Ulu Cami, or "the Grand Mosque" is located very close to the Cifte Minareli Medrese.
This big mosque dates back to the 12th century and it has an unusual shape with seven wide naves. The Minaret is also interesting, though not too tall.
It is another remarkable example of Seljuk architecture, very well preserved.
It is very nice to visit this school and the surrounding area. There are some interesting old tombs near by (13th century) and many other monuments reminding the importance of Erzurum as a religious center through the history.
The Cifte Minareli medrese (Twin Minaret school) is one of the more noticeable buildings in Erzurum. Originally a religious school, it has now been converted to a fairly upmarket cafe, yet the religious aspect is preserved by a small shrine at the far end of the courtyard. To enter, take your shoes off, and don't take photos...worshippers won't take too kindly to having a camera flashed in their face when they are praying. The courtyard is nice, but the minarets are stunning, especially when viewed close up. From a distance, the medrese could be mistaken for a factory of some sorts (or at least that is what my dad thought when he first saw the intro photo!), but when you stand below and look up, you'll see it is speckled with green tiles and Qur'anic inscriptions (see photo in the Cultural Tips section below).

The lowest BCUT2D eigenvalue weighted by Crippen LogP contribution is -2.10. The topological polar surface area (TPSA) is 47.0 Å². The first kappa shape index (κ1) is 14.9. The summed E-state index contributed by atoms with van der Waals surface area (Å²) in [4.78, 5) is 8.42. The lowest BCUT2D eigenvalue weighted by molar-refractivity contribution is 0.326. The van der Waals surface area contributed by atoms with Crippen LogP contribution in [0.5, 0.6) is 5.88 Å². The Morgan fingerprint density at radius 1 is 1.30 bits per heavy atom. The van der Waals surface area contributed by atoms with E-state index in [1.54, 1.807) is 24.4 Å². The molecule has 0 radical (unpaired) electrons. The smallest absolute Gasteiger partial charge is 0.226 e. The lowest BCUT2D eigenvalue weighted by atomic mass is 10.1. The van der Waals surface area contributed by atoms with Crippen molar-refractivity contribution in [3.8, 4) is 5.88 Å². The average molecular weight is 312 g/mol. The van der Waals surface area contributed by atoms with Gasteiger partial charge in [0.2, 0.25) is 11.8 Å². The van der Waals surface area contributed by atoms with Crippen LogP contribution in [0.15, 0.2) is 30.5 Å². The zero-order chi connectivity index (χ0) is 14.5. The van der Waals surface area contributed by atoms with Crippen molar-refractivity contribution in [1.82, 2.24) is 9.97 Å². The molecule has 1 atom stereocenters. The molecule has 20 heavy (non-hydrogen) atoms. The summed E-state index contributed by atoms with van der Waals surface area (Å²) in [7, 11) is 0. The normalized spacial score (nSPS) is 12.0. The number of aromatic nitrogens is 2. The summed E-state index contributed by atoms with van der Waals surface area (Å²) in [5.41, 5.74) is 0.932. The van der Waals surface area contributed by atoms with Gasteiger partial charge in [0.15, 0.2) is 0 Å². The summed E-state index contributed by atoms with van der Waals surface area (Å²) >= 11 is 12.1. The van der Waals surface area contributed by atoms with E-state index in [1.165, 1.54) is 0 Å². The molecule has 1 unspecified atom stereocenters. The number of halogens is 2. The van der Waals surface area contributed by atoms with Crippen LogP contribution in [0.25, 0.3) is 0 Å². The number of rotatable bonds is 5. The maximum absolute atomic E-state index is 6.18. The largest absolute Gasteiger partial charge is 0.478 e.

Behind the Cifte Minareli Medrese, you'll come across three small domed structures...these are the Uc Gumbetler, or three tombs. They all date from the 13th century, although when it comes to names, my memory can be like a sieve (i.e. I've forgotten whose tombs they are!!).
Erzurum is a conservative place, and has several important religious monuments, such as the Three Minaret Mosque and its tombs, plus a very interesting cultural museum housed in a former medrese. Outside, I met two children who insisted they were 13 years old, but looked to be no more than 8 at the most. They asked if I could take them inside the museum, so that they could guide me. This was very good opportunity for me to practice my Turkish, and it turned out that one of them knew a surprising amount of Arabic, so when I didn't understand his Turkish explanation, he would repeat it in Arabic for me. They were my guides for the best part of two hours, taking me inside a couple of nearby mosques as well, then suddenly one of them disappeared for a couple of minutes, returning with ice-cream for me. I offered to give some money to them, but they refused every offer, saying that they were Koranic students and to offer them money would have been a huge insult to them. I decided there and then that I liked this city.
The remains of the castle should be your first port of call, just to get a good overview of the city...theoretically, there is an entry charge payable at the ticket booth, but when the ticket man goes off for lunch, he doesn't seem too careful about locking up! Mind you, he wasn't too bothered when he came back to find the place 'full of tourists' (all twelve...all Turkish except me), and didn't bother to ask for any money...he probably missed out on the only business to come his way all day, but just laughed it all off with a glass of tea!
This mosque is Ottoman in style, commissioned by Lala Mustafa - who was the conquorer of Cyprus. It was built between 1562 and 1563 by the great architect Sinan.
in çobandede.an elegant ottoman bridge on aras river still resists after more than four centuries....